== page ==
What is customer segmentation and why bother about it at all? Too often, many marketing professionals do painstaking work developing sophisticated marketing programs only to have them pine away in the form of an old PowerPoint Presentation covered in dust.
The key to growing your business is in remaining profitable. The building blocks for profitability lie in both bringing in new business and retaining current customers. Doing both requires coming up with and implementing marketing programs that work.
Doing both is a headache many businesses and business owners grapple with on a daily basis. It can often be overwhelming for as many as 47% of marketers, according to data by Jupiter Research.
Fortunately, this post will cover a proven way to cut through the haziness and initiate the right call to action to acquire new and past customers as well as keep current customers.
What is Customer Segmentation?
Customer segmentation is the practice of dividing a customer base into groups of individuals that are similar in specific ways relevant to marketing, such as age, gender, interests and spending habits.
You have made considerable initial efforts: sent promotion/viral email blasts, nailed considerable email addresses and had the contacts well-kept in your marketing database. What next?
How do you even know the names behind those email addresses, how similar and different these contacts are, and how to personalize your marketing approach? After all, Jupiter Research found that personalized, targeted content drives 18 times more revenue than broadcast, untargeted content. Are you running an e-commerce platform? We have a special blogpost for you on how to segment your customers in the right way here.
Jeffrey Russo, the Product Marketing Manager at Inbound Marketing firm, HubSpot, recommends starting by grouping the contacts in your marketing database by similar characteristics. These characteristics are fundamental needs that a number of individuals in your CRM have in common.
According to the Marketing chief, this is the art of customer segmentation – and also that it can be quite daunting to start up and fire up especially if you don’t quite understand the intricacies involved.
In other words, you need to categorize those emails you have collected from your site. These could be from subscribers to a free package, online survey, membership option or periodical newsletter. Or other offerings and sources that can offer clues as to who your potential customer could be and what set of benefits they may be looking for and in what particular product. Needs can either be functional or emotional.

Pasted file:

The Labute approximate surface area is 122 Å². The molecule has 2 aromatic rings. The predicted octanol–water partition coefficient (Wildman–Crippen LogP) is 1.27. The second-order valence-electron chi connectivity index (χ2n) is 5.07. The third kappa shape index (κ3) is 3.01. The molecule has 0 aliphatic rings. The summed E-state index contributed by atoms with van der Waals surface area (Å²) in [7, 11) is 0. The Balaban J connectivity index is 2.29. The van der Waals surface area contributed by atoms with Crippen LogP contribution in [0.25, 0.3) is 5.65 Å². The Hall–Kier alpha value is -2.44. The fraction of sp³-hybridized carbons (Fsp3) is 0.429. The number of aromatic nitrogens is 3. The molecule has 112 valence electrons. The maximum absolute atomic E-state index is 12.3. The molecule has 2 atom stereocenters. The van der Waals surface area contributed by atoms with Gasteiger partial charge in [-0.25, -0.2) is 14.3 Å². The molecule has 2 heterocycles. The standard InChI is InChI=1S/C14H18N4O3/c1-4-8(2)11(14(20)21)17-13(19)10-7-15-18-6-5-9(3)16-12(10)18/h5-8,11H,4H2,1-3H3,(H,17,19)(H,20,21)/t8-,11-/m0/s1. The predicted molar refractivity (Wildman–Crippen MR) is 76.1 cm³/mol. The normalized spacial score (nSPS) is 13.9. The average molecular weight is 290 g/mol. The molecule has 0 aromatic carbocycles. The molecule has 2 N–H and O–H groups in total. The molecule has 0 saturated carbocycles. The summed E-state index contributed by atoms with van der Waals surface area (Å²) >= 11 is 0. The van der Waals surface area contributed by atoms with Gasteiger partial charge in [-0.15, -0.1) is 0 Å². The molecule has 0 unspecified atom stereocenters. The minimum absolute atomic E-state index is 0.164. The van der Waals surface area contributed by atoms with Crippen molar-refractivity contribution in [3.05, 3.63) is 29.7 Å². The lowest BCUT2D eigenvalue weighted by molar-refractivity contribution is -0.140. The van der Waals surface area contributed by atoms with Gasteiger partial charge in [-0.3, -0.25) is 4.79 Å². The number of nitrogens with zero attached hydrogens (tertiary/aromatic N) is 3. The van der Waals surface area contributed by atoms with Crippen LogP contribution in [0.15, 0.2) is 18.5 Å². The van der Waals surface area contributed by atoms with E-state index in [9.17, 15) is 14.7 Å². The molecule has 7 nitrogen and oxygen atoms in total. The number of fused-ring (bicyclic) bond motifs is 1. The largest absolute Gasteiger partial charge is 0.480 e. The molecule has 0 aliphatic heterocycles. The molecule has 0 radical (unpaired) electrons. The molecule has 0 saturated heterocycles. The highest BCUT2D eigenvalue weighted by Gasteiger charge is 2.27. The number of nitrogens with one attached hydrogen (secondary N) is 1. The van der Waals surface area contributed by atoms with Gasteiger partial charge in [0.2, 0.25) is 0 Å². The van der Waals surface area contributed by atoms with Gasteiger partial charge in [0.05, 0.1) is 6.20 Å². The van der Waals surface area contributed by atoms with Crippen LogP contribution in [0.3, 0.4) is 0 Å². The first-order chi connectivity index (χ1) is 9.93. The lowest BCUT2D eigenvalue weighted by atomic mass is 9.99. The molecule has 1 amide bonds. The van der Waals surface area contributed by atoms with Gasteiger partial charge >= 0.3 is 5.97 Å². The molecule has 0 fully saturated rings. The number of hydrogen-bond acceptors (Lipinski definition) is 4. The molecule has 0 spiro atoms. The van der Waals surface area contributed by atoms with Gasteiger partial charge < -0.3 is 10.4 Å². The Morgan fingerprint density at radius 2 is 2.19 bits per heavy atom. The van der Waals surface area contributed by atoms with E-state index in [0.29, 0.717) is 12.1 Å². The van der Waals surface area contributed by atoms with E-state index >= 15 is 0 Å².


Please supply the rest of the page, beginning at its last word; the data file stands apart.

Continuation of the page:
The best part about customer segmentation? It can pay back as much as 70% on investment, according to this DMA study on targeted, segmented and triggered campaigns.
Then Create Buying Personas/Marketing Personas
Now come up with a cast to represent the people in your CRM. For each group of individuals with similar needs, allocate a character.
For example, if you are a communications firm, you might want to use “IT Trevor” to represent IT professionals in your database. Or CEO Margie to characterize a group of firm heads in your CRM, or Social Marketer Aisha to embody social media marketers, and so on.
But how do you even know for sure who is a CEO and who’s an IT amongst the thousands of email addresses you may have already? How do you create a buyer persona and segment when you do not know who exactly you have in your email list?
Russo recommends linking related pieces of content at the end of each article. When a reader finishes one, they can get to view the next piece. And since the following content is related to what they just read, they might follow and click through to read and gain more insight on their area of interest.
In doing so, using your web analytics tool and team, you can learn what they do and what appeals more powerfully to them. You’ll notice that the Aisha type is more interested in content that deals with social media conversion techniques and trends, for example. Trevor’s group is more into content to do with IT infrastructure optimization, security and so on.
From the new information, you can then deploy resources to segment these sets of differing interests. Nurture your sales funnel. Graduate mere subscribers to leads. And then to marketing-qualified leads, sales-qualified leads, and finally convert them to buying customers.
The most effective way is to use the customer segmentation knowledge to create marketing content that is relevant to each buying persona at each stage of the sales funnel.
A customer segmentation model ensures that you effectively allocate your marketing resources and that your marketing campaign is personalized to fit each and every customer’s needs. This will improve customer service and therefore, result in increased customer loyalty and retention. Find out how to grow your conversion rate with customer segmentation here.
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